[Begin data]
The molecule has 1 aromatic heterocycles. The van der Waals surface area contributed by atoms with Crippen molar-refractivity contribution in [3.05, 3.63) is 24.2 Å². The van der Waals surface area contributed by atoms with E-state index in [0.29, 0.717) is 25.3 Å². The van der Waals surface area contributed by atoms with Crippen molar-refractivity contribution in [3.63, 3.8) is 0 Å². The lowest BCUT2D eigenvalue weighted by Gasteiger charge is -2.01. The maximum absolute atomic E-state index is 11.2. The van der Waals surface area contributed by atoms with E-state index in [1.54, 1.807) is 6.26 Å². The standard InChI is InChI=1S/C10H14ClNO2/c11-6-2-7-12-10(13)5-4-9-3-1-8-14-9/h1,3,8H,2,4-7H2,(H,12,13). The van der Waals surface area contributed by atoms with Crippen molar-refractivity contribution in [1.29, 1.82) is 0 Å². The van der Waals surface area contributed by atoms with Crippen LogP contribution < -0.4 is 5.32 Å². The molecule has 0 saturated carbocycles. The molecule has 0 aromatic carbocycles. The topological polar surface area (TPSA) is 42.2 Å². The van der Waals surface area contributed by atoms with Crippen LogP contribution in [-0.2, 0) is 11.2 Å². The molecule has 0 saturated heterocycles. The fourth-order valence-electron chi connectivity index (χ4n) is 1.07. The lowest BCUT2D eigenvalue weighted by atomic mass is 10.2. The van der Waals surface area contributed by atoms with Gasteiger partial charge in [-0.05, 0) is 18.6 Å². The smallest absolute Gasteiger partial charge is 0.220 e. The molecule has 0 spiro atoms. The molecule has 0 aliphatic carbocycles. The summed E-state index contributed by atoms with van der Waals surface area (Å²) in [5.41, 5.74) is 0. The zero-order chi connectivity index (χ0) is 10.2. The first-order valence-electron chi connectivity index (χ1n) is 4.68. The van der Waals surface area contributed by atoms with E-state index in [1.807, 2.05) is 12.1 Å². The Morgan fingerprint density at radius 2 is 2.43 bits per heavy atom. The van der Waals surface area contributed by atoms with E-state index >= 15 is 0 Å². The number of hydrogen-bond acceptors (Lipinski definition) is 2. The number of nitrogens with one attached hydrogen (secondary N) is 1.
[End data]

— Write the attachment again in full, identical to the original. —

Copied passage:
The molecule has 1 aromatic heterocycles. The van der Waals surface area contributed by atoms with Crippen molar-refractivity contribution in [3.05, 3.63) is 24.2 Å². The van der Waals surface area contributed by atoms with E-state index in [0.29, 0.717) is 25.3 Å². The van der Waals surface area contributed by atoms with Crippen molar-refractivity contribution in [3.63, 3.8) is 0 Å². The lowest BCUT2D eigenvalue weighted by Gasteiger charge is -2.01. The maximum absolute atomic E-state index is 11.2. The van der Waals surface area contributed by atoms with E-state index in [1.54, 1.807) is 6.26 Å². The standard InChI is InChI=1S/C10H14ClNO2/c11-6-2-7-12-10(13)5-4-9-3-1-8-14-9/h1,3,8H,2,4-7H2,(H,12,13). The van der Waals surface area contributed by atoms with Crippen molar-refractivity contribution in [1.29, 1.82) is 0 Å². The van der Waals surface area contributed by atoms with Crippen LogP contribution < -0.4 is 5.32 Å². The molecule has 0 saturated carbocycles. The molecule has 0 aromatic carbocycles. The topological polar surface area (TPSA) is 42.2 Å². The van der Waals surface area contributed by atoms with Crippen LogP contribution in [-0.2, 0) is 11.2 Å². The molecule has 0 saturated heterocycles. The fourth-order valence-electron chi connectivity index (χ4n) is 1.07. The lowest BCUT2D eigenvalue weighted by atomic mass is 10.2. The van der Waals surface area contributed by atoms with Gasteiger partial charge in [-0.05, 0) is 18.6 Å². The smallest absolute Gasteiger partial charge is 0.220 e. The molecule has 0 spiro atoms. The molecule has 0 aliphatic carbocycles. The summed E-state index contributed by atoms with van der Waals surface area (Å²) in [5.41, 5.74) is 0. The zero-order chi connectivity index (χ0) is 10.2. The first-order valence-electron chi connectivity index (χ1n) is 4.68. The van der Waals surface area contributed by atoms with E-state index in [1.807, 2.05) is 12.1 Å². The Morgan fingerprint density at radius 2 is 2.43 bits per heavy atom. The van der Waals surface area contributed by atoms with E-state index >= 15 is 0 Å². The number of hydrogen-bond acceptors (Lipinski definition) is 2. The number of nitrogens with one attached hydrogen (secondary N) is 1.